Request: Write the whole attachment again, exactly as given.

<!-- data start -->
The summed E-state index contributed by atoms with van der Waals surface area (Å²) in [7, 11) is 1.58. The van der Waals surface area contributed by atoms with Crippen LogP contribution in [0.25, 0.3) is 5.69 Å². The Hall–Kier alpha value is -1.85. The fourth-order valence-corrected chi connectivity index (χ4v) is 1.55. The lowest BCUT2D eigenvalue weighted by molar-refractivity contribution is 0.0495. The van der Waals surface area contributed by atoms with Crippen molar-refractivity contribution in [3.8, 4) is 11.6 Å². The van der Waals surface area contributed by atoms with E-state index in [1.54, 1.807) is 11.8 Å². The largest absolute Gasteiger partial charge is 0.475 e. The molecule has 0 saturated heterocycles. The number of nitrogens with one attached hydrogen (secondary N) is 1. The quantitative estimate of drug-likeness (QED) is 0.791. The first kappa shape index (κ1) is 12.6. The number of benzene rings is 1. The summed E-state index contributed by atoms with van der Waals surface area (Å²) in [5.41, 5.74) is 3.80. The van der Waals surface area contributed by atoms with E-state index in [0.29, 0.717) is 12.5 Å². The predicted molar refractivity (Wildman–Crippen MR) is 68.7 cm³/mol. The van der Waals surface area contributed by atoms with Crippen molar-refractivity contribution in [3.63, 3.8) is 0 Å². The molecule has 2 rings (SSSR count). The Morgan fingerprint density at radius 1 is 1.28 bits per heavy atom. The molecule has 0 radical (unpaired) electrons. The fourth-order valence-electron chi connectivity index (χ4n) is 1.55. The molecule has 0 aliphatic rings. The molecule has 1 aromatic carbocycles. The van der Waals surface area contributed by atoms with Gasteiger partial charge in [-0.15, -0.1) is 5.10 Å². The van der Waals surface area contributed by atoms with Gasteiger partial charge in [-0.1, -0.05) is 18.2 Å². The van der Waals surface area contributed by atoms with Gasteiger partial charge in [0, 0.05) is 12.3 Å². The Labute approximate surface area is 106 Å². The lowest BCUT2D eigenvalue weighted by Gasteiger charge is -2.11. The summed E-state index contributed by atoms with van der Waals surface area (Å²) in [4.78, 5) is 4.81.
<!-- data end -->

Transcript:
The summed E-state index contributed by atoms with van der Waals surface area (Å²) in [7, 11) is 1.58. The van der Waals surface area contributed by atoms with Crippen LogP contribution in [0.25, 0.3) is 5.69 Å². The Hall–Kier alpha value is -1.85. The fourth-order valence-corrected chi connectivity index (χ4v) is 1.55. The lowest BCUT2D eigenvalue weighted by molar-refractivity contribution is 0.0495. The van der Waals surface area contributed by atoms with Crippen molar-refractivity contribution in [3.8, 4) is 11.6 Å². The van der Waals surface area contributed by atoms with E-state index in [1.54, 1.807) is 11.8 Å². The largest absolute Gasteiger partial charge is 0.475 e. The molecule has 0 saturated heterocycles. The number of nitrogens with one attached hydrogen (secondary N) is 1. The quantitative estimate of drug-likeness (QED) is 0.791. The first kappa shape index (κ1) is 12.6. The number of benzene rings is 1. The summed E-state index contributed by atoms with van der Waals surface area (Å²) in [5.41, 5.74) is 3.80. The van der Waals surface area contributed by atoms with E-state index in [0.29, 0.717) is 12.5 Å². The predicted molar refractivity (Wildman–Crippen MR) is 68.7 cm³/mol. The van der Waals surface area contributed by atoms with Crippen molar-refractivity contribution in [3.63, 3.8) is 0 Å². The molecule has 2 rings (SSSR count). The Morgan fingerprint density at radius 1 is 1.28 bits per heavy atom. The molecule has 0 radical (unpaired) electrons. The fourth-order valence-electron chi connectivity index (χ4n) is 1.55. The molecule has 0 aliphatic rings. The molecule has 1 aromatic carbocycles. The van der Waals surface area contributed by atoms with Gasteiger partial charge in [-0.15, -0.1) is 5.10 Å². The van der Waals surface area contributed by atoms with Gasteiger partial charge in [-0.1, -0.05) is 18.2 Å². The van der Waals surface area contributed by atoms with Gasteiger partial charge in [0, 0.05) is 12.3 Å². The Labute approximate surface area is 106 Å². The lowest BCUT2D eigenvalue weighted by Gasteiger charge is -2.11. The summed E-state index contributed by atoms with van der Waals surface area (Å²) in [4.78, 5) is 4.81.